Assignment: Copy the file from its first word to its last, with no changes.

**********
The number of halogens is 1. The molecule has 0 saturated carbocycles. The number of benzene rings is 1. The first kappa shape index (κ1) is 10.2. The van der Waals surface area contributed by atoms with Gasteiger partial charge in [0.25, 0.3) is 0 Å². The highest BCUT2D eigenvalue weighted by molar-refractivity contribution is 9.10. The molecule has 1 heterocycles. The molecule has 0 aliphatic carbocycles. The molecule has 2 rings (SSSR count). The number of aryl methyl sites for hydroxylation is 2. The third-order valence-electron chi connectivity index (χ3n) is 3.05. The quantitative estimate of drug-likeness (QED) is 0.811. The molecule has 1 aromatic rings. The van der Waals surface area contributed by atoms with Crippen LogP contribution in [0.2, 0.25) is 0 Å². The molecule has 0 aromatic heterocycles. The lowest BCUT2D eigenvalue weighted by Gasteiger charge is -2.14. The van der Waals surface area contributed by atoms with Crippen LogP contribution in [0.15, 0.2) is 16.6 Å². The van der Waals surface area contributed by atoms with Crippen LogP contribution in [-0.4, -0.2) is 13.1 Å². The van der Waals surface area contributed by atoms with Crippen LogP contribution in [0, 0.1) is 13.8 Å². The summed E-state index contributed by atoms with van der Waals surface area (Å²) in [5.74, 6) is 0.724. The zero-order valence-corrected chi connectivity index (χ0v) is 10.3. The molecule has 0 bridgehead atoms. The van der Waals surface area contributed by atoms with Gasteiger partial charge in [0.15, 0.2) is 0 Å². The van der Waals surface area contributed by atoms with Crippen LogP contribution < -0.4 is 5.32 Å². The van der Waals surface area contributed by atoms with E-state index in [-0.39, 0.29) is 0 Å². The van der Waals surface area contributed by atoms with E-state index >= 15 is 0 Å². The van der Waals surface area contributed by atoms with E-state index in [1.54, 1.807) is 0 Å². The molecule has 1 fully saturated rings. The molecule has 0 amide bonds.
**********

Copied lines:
The number of halogens is 1. The molecule has 0 saturated carbocycles. The number of benzene rings is 1. The first kappa shape index (κ1) is 10.2. The van der Waals surface area contributed by atoms with Gasteiger partial charge in [0.25, 0.3) is 0 Å². The highest BCUT2D eigenvalue weighted by molar-refractivity contribution is 9.10. The molecule has 1 heterocycles. The molecule has 0 aliphatic carbocycles. The molecule has 2 rings (SSSR count). The number of aryl methyl sites for hydroxylation is 2. The third-order valence-electron chi connectivity index (χ3n) is 3.05. The quantitative estimate of drug-likeness (QED) is 0.811. The molecule has 1 aromatic rings. The van der Waals surface area contributed by atoms with Crippen LogP contribution in [0.2, 0.25) is 0 Å². The molecule has 0 aromatic heterocycles. The lowest BCUT2D eigenvalue weighted by Gasteiger charge is -2.14. The van der Waals surface area contributed by atoms with Crippen LogP contribution in [0.15, 0.2) is 16.6 Å². The van der Waals surface area contributed by atoms with Crippen LogP contribution in [-0.4, -0.2) is 13.1 Å². The van der Waals surface area contributed by atoms with Crippen LogP contribution in [0, 0.1) is 13.8 Å². The summed E-state index contributed by atoms with van der Waals surface area (Å²) in [5.74, 6) is 0.724. The zero-order valence-corrected chi connectivity index (χ0v) is 10.3. The molecule has 0 bridgehead atoms. The van der Waals surface area contributed by atoms with Gasteiger partial charge in [0.15, 0.2) is 0 Å². The van der Waals surface area contributed by atoms with Crippen LogP contribution < -0.4 is 5.32 Å². The van der Waals surface area contributed by atoms with E-state index in [-0.39, 0.29) is 0 Å². The van der Waals surface area contributed by atoms with E-state index >= 15 is 0 Å². The van der Waals surface area contributed by atoms with E-state index in [1.54, 1.807) is 0 Å². The molecule has 1 fully saturated rings. The molecule has 0 amide bonds.